To my eye, your needle image doesn't lack sharpness in any alarming way, though it may indeed be a bit less sharp than you could want. This said, I frankly distrust my eyes on judgements of this kind, unless I have a known benchmark for direct comparison. Do be aware that with 10x objectives on a macro setup, you are by necessity shooting in diffraction territory. This unavoidably brings more softness than you may be used to in normal macro realms, and can be attacked with more aggressive sharpening in post than you may be accustomed to.

As you've remarked, you might well find that a camera with an APS-C sensor, coupled with the lenses you have, would give you more appropriate fields of view for these subjects. Also, with a larger sensor, you would be enlarging the image less for display, which might give a stronger sense of sharpness.

Best,

--Chris S.

NikonUser
Posts: 2622
Joined: Thu Sep 04, 2008 2:03 am
Location: southern New Brunswick, Canada

wasp face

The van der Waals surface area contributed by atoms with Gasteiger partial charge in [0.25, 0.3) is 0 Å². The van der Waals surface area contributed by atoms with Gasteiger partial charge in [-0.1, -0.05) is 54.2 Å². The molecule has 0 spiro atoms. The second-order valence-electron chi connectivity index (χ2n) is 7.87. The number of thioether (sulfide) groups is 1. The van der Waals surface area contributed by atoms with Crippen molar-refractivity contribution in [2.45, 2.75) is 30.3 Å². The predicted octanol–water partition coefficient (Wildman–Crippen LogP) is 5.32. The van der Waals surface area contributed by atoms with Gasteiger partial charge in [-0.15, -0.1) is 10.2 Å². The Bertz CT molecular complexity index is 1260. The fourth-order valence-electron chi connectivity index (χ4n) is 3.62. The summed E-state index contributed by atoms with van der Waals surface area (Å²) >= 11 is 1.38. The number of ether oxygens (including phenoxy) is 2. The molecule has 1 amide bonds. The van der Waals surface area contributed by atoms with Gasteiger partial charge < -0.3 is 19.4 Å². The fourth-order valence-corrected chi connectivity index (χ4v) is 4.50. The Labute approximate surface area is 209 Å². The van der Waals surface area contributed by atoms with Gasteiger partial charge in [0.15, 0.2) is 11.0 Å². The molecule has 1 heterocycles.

Post by NikonUser »

A low power stereo scope essential for cleaning and orientation.
Either choose the subject to fit the objective or fit the objective to fit the subject.
If you want an entire wasp face use a much lower power objective, e.g. 50mm Nikkor Enlarging Lens. If you want just mandibles a 10x may be OK, or crop your 4x image. Two-thirds of each eye ruins the image.
Isopropyl alcohol tends to harden, water and baby shampoo OK for sonic bath.
As Mity objectives state "Don't Drop"
NU.
student of entomology
Quote – Holmes on ‘Entomology’
” I suppose you are an entomologist ? “
” Not quite so ambitious as that, sir. I should like to put my eyes on the individual entitled to that name.
No man can be truly called an entomologist,
sir; the subject is too vast for any single human intelligence to grasp.”
Oliver Wendell Holmes, Sr
The Poet at the Breakfast Table.

Nikon camera, lenses and objectives
Olympus microscope and objectives